Letter from Budapest, 1953

“Budapest is not much more than a rubble, although we can see how lovely it must have been – the palace and the Parliament building are mere shells and most of the bridges are new, but even so it is lovely.

“The contrast between Germany and Hungary is startling, Germany is in the throes of massive reconstruction and most of the towns we passed through looked prosperous.

Budapest in 1953
The Elisabeth bridge, blown up by the retreating German Army during the siege of Budapest in 1945. This photo was taken in 1953. (Photo: Fortepan)

Here, it all looks like Germany in ’46, bombed-out buildings, empty stores, very few cars, poorly-dressed people.

The people seem busy and cheerful, and are quite openly friendly and interested in Americans.”

These were the first impressions of Sarah Rogers, wife of newly arrived U.S. Legation second secretary Thomas Rogers in Budapest, in a letter written to her friends in Paris in August, 1953. The letter was opened by the AVO, and a copy was attached to the personal file of Rogers, who was initially serving as an economic officer in Budapest.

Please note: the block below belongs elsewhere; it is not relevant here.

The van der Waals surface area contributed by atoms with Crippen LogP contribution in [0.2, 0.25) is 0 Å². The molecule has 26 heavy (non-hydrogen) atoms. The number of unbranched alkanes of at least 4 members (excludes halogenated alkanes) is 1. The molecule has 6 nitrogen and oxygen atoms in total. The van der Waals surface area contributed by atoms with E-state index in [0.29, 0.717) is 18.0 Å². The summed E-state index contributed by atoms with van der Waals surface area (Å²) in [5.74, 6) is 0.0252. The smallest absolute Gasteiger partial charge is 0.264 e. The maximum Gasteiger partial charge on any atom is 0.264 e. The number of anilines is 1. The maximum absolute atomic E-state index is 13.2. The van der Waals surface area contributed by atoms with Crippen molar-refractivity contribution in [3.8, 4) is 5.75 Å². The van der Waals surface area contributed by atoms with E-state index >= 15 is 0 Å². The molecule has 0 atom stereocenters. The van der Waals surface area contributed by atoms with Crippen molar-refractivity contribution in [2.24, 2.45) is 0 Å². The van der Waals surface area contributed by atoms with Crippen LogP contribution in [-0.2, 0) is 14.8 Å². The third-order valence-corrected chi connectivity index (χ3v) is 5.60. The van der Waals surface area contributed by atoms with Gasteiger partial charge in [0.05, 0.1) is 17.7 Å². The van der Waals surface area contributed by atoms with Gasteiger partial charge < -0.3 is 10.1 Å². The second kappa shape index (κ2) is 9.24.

The Rogers couple, with their three daughters, arrived to Budapest on August 7, 1953. Although most American diplomats took their pregnant wives to Vienna for the delivery, their fourth daughter, Jane was born in Sportkórház in Budapest, in 1954. Later on Tom Rogers became political officer of the U.S. Legation on Budapest, witnessed the 1956 uprising, and rose to the rank of First Secretary of the Legation by the time of his departure in 1957.

At age 96, Tom is still alive and well. He is a fantastic person with an amazing family, and provided immense help for our research about the story of the U.S. Legation in Budapest. Sarah, whose letter we were quoting in the beginning of this post, sadly passed away a long long time ago. She was the one organizing the relief efforts for the bombed out Hungarian families after the revolution was crushed. We will definitely write more about her later.

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